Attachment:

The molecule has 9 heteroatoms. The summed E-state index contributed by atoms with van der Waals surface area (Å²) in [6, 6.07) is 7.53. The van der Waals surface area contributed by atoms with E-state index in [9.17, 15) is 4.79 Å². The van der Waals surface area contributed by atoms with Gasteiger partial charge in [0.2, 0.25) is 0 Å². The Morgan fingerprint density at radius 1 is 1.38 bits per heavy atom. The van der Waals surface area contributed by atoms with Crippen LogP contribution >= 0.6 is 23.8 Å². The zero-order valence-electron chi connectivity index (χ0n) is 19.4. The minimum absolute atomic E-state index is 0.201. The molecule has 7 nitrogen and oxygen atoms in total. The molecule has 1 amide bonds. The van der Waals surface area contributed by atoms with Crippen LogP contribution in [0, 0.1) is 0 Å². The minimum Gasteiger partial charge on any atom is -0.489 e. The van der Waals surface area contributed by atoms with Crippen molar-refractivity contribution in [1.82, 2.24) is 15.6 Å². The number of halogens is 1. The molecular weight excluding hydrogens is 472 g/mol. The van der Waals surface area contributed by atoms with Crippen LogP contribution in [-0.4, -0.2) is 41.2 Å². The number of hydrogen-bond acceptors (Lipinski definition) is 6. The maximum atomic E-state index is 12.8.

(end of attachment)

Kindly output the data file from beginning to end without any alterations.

The molecule has 9 heteroatoms. The summed E-state index contributed by atoms with van der Waals surface area (Å²) in [6, 6.07) is 7.53. The van der Waals surface area contributed by atoms with E-state index in [9.17, 15) is 4.79 Å². The van der Waals surface area contributed by atoms with Gasteiger partial charge in [0.2, 0.25) is 0 Å². The Morgan fingerprint density at radius 1 is 1.38 bits per heavy atom. The van der Waals surface area contributed by atoms with Crippen LogP contribution >= 0.6 is 23.8 Å². The zero-order valence-electron chi connectivity index (χ0n) is 19.4. The minimum absolute atomic E-state index is 0.201. The molecule has 7 nitrogen and oxygen atoms in total. The molecule has 1 amide bonds. The van der Waals surface area contributed by atoms with Crippen LogP contribution in [0, 0.1) is 0 Å². The minimum Gasteiger partial charge on any atom is -0.489 e. The van der Waals surface area contributed by atoms with Crippen molar-refractivity contribution in [1.82, 2.24) is 15.6 Å². The number of halogens is 1. The molecular weight excluding hydrogens is 472 g/mol. The van der Waals surface area contributed by atoms with Crippen LogP contribution in [-0.4, -0.2) is 41.2 Å². The number of hydrogen-bond acceptors (Lipinski definition) is 6. The maximum atomic E-state index is 12.8.